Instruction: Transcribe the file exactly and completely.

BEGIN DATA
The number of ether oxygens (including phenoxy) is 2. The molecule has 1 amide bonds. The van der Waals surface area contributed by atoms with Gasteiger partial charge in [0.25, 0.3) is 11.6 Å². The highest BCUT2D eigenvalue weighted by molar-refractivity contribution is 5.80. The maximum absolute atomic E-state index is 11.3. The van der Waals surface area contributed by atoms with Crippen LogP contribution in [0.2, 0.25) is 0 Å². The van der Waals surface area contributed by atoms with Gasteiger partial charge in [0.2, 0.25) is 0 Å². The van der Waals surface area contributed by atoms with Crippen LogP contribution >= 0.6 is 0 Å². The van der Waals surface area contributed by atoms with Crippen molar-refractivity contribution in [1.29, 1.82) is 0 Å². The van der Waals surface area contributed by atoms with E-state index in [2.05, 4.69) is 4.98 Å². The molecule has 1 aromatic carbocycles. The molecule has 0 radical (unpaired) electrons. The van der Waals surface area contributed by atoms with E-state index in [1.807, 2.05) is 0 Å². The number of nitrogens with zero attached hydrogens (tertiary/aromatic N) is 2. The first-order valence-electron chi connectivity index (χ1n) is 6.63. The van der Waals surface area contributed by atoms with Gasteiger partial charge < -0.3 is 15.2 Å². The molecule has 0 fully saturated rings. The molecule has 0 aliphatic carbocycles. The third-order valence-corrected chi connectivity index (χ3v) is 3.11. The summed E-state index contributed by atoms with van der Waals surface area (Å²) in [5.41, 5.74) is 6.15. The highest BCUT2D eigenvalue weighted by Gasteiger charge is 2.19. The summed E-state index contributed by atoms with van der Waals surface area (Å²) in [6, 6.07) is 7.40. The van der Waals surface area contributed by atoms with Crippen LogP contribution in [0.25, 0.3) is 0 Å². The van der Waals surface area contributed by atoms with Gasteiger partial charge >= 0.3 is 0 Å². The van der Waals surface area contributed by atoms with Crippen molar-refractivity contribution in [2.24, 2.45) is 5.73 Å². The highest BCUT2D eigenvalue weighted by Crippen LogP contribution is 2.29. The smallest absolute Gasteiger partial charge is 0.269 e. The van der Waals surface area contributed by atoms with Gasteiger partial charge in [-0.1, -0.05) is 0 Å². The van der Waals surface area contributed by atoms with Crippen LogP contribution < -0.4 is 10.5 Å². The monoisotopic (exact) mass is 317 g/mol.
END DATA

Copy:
The number of ether oxygens (including phenoxy) is 2. The molecule has 1 amide bonds. The van der Waals surface area contributed by atoms with Gasteiger partial charge in [0.25, 0.3) is 11.6 Å². The highest BCUT2D eigenvalue weighted by molar-refractivity contribution is 5.80. The maximum absolute atomic E-state index is 11.3. The van der Waals surface area contributed by atoms with Crippen LogP contribution in [0.2, 0.25) is 0 Å². The van der Waals surface area contributed by atoms with Gasteiger partial charge in [0.2, 0.25) is 0 Å². The van der Waals surface area contributed by atoms with Crippen LogP contribution >= 0.6 is 0 Å². The van der Waals surface area contributed by atoms with Crippen molar-refractivity contribution in [1.29, 1.82) is 0 Å². The van der Waals surface area contributed by atoms with E-state index in [2.05, 4.69) is 4.98 Å². The molecule has 1 aromatic carbocycles. The molecule has 0 radical (unpaired) electrons. The van der Waals surface area contributed by atoms with E-state index in [1.807, 2.05) is 0 Å². The number of nitrogens with zero attached hydrogens (tertiary/aromatic N) is 2. The first-order valence-electron chi connectivity index (χ1n) is 6.63. The van der Waals surface area contributed by atoms with Gasteiger partial charge < -0.3 is 15.2 Å². The molecule has 0 fully saturated rings. The molecule has 0 aliphatic carbocycles. The third-order valence-corrected chi connectivity index (χ3v) is 3.11. The summed E-state index contributed by atoms with van der Waals surface area (Å²) in [5.41, 5.74) is 6.15. The highest BCUT2D eigenvalue weighted by Gasteiger charge is 2.19. The summed E-state index contributed by atoms with van der Waals surface area (Å²) in [6, 6.07) is 7.40. The van der Waals surface area contributed by atoms with Crippen LogP contribution in [0.25, 0.3) is 0 Å². The van der Waals surface area contributed by atoms with Gasteiger partial charge >= 0.3 is 0 Å². The van der Waals surface area contributed by atoms with Crippen molar-refractivity contribution in [2.24, 2.45) is 5.73 Å². The highest BCUT2D eigenvalue weighted by Crippen LogP contribution is 2.29. The smallest absolute Gasteiger partial charge is 0.269 e. The van der Waals surface area contributed by atoms with Gasteiger partial charge in [-0.1, -0.05) is 0 Å². The van der Waals surface area contributed by atoms with Crippen LogP contribution < -0.4 is 10.5 Å². The monoisotopic (exact) mass is 317 g/mol.